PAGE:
For those in this difficult position, remember that our dogs are not objective, and lack the complete ability to be so.  Never mistake a tail wag for a desire to persist:  they live and breath and desire nothing other than pleasing you, seeing you, and making you call them by their sweet nick names.  If that desire is still present, it doesn't mean they aren't ready to go.  If that desire is totally vacant, you probably definitely have waited too long.  Perhaps that last tail wag can reassure you they still recognize you, and recognize that you haven't left them alone for their last, final journey.

I've heard many doctors give people the suggestion that they should really bare in mind the things that make their dog "them" and happy.  When that list of items diminishes to only a couple or none, then the time may be right.  For example, five things he loves: 1. walks in the park, 2. his treat routine, 3. chasing the squirrels, 4. snuggling on my lap watching TV, 5. doing tricks.  The theory is that if most of these things can no longer make him happy, perhaps his quality of life is such that the timing is right.  I like this idea, but I don't know if I could follow it.  The reason being is that I feel this list changes through life stages.  What made me happy at 20 certainly won't make me happy at 80.  Sure, maybe he cannot physically enjoy many of the outdoors and play activities he once did, so?  He's 100 years old in dog years, and systemically healthy for his age.  He's arthritic and his pain and discomfort can be reasonably managed to a degree, and maybe snuggling and watching TV with you is enough for him.

All things boil down to one important question:  "Is he suffering, and how can I ease his suffering?"  We can all struggle as we age: things hurt, joints are achy, but it doesn't mean we suffer.  An achy dog is suffering because if he was properly medicated, he would be reduced to struggling a little every day, but his suffering would taper.  An anorexic animal is suffering, but they can be potentially reduced to a a struggle if we can stimulate their appetite and try to manage underlying diseases.  The suffering begins when we either don't try to help them, or our help isn't working anymore.  How can I ease his suffering?  When medical treatments no longer work, then we must turn to letting them go.

We are all familiar with the suggestion "You will know when it's time".  I meet this expression with guarded agreement.  I think people on the whole are largely indecisive and unsure of themselves, and this has to play into the flaw in this phrase to some degree.  I think some owners are objective and healthy enough to really look into their dogs eyes and communicate with them, and they walk away feeling very confident they fulfilled their dogs wishes.  The rest, however, walk that line of "I think maybe", and they look to others to assure them it's time.  I think a healthy plan for people who know they are the later personality type need to orchestrate a proper objective support system of friends and/or family during this process.  "Dad, I'm going to rely on you to really tell me when I need to stop trying".  Find someone you trust, or even 3 people to preside over your intensely emotional state.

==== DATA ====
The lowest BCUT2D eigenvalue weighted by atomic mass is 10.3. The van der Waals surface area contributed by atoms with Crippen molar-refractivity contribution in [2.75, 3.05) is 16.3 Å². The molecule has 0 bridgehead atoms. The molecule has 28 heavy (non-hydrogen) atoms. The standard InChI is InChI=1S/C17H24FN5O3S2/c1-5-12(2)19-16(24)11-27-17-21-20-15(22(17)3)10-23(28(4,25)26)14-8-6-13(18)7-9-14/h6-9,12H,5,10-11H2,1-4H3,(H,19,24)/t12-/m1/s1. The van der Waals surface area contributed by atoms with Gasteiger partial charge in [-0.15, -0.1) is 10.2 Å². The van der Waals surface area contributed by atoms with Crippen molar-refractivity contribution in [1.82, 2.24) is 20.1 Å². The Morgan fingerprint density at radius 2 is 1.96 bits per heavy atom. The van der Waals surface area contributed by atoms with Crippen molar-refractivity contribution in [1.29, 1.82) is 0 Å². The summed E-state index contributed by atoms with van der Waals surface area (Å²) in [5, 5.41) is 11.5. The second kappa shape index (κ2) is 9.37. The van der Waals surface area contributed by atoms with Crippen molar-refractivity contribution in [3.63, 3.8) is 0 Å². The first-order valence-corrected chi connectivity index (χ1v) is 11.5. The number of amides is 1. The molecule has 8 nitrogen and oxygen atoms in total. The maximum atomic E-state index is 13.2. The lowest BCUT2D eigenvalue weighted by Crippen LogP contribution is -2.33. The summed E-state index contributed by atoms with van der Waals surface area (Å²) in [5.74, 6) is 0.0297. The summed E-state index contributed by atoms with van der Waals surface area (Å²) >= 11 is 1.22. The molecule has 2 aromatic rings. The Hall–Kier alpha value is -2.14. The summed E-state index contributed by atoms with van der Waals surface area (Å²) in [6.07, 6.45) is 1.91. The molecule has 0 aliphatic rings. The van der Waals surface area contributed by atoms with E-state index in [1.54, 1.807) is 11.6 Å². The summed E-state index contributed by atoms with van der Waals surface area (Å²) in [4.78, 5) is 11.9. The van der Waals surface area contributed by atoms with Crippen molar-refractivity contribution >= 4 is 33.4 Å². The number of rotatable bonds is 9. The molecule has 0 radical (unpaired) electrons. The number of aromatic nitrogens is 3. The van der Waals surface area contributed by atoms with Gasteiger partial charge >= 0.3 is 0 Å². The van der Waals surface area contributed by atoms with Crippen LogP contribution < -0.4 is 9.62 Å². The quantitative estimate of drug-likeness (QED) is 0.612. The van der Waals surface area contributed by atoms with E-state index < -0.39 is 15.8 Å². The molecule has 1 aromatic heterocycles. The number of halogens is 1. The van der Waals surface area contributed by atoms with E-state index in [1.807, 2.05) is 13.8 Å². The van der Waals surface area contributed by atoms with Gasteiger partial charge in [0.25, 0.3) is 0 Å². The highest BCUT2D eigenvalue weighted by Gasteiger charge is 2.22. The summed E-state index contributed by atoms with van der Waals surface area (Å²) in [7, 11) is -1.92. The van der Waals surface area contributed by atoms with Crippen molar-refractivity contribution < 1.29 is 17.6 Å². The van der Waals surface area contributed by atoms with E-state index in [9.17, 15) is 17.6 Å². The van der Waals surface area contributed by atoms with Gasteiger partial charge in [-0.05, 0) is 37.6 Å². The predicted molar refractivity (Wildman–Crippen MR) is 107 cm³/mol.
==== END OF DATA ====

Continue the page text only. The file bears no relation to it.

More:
When it comes to end of life decisions, I cannot stress enough how important I feel it is to have found a veterinarian you truly, truly love and trust.  Someone who has known you and your dog for years, and someone whose advice you won't question after the fact.  Avoid getting lazy with your vet visits, settling for a less-than-ideal bedside manner because it doesn't matter to you, so long as he gets his vaccines.  I've seen people panic to find someone they like better at the last minute, because now is when it really matters, because their friend is sick, and they are not finding the kind of comfort and guidance they feel good about.  Unfortunately, some disasters happen where your pet must see ER and a vet you've never met before.  My only advice in that scenario is to really vocalize to that doctor what your needs are.  Tell them how you need to be communicated with, and how you need your pet to be handled.  It's your pet, your money, and your horrible moment.  It's very, very difficult to be a veterinarian, especially in emergencies and crisis, and they only want to do their job to the best of their ability, serving the best interests of the dog.  And remember, they are advocates for the pet first and foremost, not for you.  Doctors so rarely cannot come up with a treatment plan, so when they tell you it's time to let go, let go.

The one thing I hear often, that I am in complete agreement with, is that it's better to let go when it feels like "too soon" versus "too late".  This is a far cry from those who euthanize quickly at the slightest announcement of disease, rather I mean those of us who's mortgage our homes to save our pet, but we know they are terminal, critical, or chronic and it's only going to keep getting worse.  If it were you, what would you want?  As humans, we tend to cling very tightly to our own personal sense of dignity, having very clear lines in the sand of how we "wouldn't want to live".  Draw this line for your dog as well.